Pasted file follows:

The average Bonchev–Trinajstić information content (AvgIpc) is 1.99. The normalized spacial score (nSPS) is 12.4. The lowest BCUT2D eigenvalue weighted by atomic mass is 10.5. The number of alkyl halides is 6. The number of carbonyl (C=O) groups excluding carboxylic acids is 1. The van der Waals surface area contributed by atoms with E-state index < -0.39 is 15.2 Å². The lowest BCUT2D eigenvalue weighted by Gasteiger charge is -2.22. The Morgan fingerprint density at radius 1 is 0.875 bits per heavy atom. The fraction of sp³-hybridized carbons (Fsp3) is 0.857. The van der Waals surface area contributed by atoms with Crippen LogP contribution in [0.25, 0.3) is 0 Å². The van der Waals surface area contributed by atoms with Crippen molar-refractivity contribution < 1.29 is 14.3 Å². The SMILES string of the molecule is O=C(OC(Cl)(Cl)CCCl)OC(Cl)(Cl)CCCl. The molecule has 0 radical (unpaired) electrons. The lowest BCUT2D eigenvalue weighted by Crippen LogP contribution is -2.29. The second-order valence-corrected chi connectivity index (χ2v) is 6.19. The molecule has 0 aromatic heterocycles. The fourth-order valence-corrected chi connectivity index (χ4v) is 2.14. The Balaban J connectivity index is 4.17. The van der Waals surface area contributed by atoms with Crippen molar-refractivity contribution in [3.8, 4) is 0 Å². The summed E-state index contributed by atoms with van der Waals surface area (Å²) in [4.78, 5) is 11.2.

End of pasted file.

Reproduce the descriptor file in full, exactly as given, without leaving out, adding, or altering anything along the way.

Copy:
The average Bonchev–Trinajstić information content (AvgIpc) is 1.99. The normalized spacial score (nSPS) is 12.4. The lowest BCUT2D eigenvalue weighted by atomic mass is 10.5. The number of alkyl halides is 6. The number of carbonyl (C=O) groups excluding carboxylic acids is 1. The van der Waals surface area contributed by atoms with E-state index < -0.39 is 15.2 Å². The lowest BCUT2D eigenvalue weighted by Gasteiger charge is -2.22. The Morgan fingerprint density at radius 1 is 0.875 bits per heavy atom. The fraction of sp³-hybridized carbons (Fsp3) is 0.857. The van der Waals surface area contributed by atoms with Crippen LogP contribution in [0.25, 0.3) is 0 Å². The van der Waals surface area contributed by atoms with Crippen molar-refractivity contribution < 1.29 is 14.3 Å². The SMILES string of the molecule is O=C(OC(Cl)(Cl)CCCl)OC(Cl)(Cl)CCCl. The molecule has 0 radical (unpaired) electrons. The lowest BCUT2D eigenvalue weighted by Crippen LogP contribution is -2.29. The second-order valence-corrected chi connectivity index (χ2v) is 6.19. The molecule has 0 aromatic heterocycles. The fourth-order valence-corrected chi connectivity index (χ4v) is 2.14. The Balaban J connectivity index is 4.17. The van der Waals surface area contributed by atoms with Crippen molar-refractivity contribution in [3.8, 4) is 0 Å². The summed E-state index contributed by atoms with van der Waals surface area (Å²) in [4.78, 5) is 11.2.